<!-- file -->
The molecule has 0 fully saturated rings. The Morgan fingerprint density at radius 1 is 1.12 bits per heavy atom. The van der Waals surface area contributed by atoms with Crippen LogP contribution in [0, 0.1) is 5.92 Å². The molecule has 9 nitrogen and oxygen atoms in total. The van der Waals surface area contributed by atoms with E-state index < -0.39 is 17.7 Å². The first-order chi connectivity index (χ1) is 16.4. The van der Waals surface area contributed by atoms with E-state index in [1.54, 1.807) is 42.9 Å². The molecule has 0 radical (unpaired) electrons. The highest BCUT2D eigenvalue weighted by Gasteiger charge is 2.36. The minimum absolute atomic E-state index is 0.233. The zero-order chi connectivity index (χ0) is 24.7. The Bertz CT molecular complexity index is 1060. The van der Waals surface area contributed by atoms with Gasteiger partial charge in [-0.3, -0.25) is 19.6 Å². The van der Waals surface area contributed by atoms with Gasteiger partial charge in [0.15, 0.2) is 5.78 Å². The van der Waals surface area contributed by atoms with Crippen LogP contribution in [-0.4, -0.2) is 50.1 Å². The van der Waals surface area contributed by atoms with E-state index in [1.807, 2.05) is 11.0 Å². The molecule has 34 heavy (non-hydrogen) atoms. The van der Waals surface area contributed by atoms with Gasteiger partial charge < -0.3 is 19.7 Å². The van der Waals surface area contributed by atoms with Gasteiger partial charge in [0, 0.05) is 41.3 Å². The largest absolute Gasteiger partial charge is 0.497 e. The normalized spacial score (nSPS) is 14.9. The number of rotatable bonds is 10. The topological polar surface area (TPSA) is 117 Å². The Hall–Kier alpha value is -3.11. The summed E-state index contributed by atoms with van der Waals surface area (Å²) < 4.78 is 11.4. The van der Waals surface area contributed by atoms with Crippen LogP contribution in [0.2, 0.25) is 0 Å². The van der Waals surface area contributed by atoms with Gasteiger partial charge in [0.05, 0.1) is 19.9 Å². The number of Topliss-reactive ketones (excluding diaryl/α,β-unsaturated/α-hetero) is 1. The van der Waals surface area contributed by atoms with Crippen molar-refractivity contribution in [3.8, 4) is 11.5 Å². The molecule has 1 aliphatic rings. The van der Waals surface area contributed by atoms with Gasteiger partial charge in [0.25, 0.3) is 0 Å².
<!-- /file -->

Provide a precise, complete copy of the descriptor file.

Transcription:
The molecule has 0 fully saturated rings. The Morgan fingerprint density at radius 1 is 1.12 bits per heavy atom. The van der Waals surface area contributed by atoms with Crippen LogP contribution in [0, 0.1) is 5.92 Å². The molecule has 9 nitrogen and oxygen atoms in total. The van der Waals surface area contributed by atoms with E-state index < -0.39 is 17.7 Å². The first-order chi connectivity index (χ1) is 16.4. The van der Waals surface area contributed by atoms with E-state index in [1.54, 1.807) is 42.9 Å². The molecule has 0 radical (unpaired) electrons. The highest BCUT2D eigenvalue weighted by Gasteiger charge is 2.36. The minimum absolute atomic E-state index is 0.233. The zero-order chi connectivity index (χ0) is 24.7. The Bertz CT molecular complexity index is 1060. The van der Waals surface area contributed by atoms with Gasteiger partial charge in [-0.3, -0.25) is 19.6 Å². The van der Waals surface area contributed by atoms with Gasteiger partial charge in [0.15, 0.2) is 5.78 Å². The van der Waals surface area contributed by atoms with Crippen LogP contribution in [-0.4, -0.2) is 50.1 Å². The van der Waals surface area contributed by atoms with E-state index in [1.807, 2.05) is 11.0 Å². The molecule has 34 heavy (non-hydrogen) atoms. The van der Waals surface area contributed by atoms with Gasteiger partial charge < -0.3 is 19.7 Å². The van der Waals surface area contributed by atoms with Gasteiger partial charge in [0, 0.05) is 41.3 Å². The largest absolute Gasteiger partial charge is 0.497 e. The normalized spacial score (nSPS) is 14.9. The number of rotatable bonds is 10. The topological polar surface area (TPSA) is 117 Å². The Hall–Kier alpha value is -3.11. The summed E-state index contributed by atoms with van der Waals surface area (Å²) < 4.78 is 11.4. The van der Waals surface area contributed by atoms with Crippen LogP contribution in [0.2, 0.25) is 0 Å². The van der Waals surface area contributed by atoms with Gasteiger partial charge in [0.05, 0.1) is 19.9 Å². The number of Topliss-reactive ketones (excluding diaryl/α,β-unsaturated/α-hetero) is 1. The van der Waals surface area contributed by atoms with Crippen molar-refractivity contribution in [3.8, 4) is 11.5 Å². The molecule has 1 aliphatic rings. The van der Waals surface area contributed by atoms with Gasteiger partial charge in [0.25, 0.3) is 0 Å².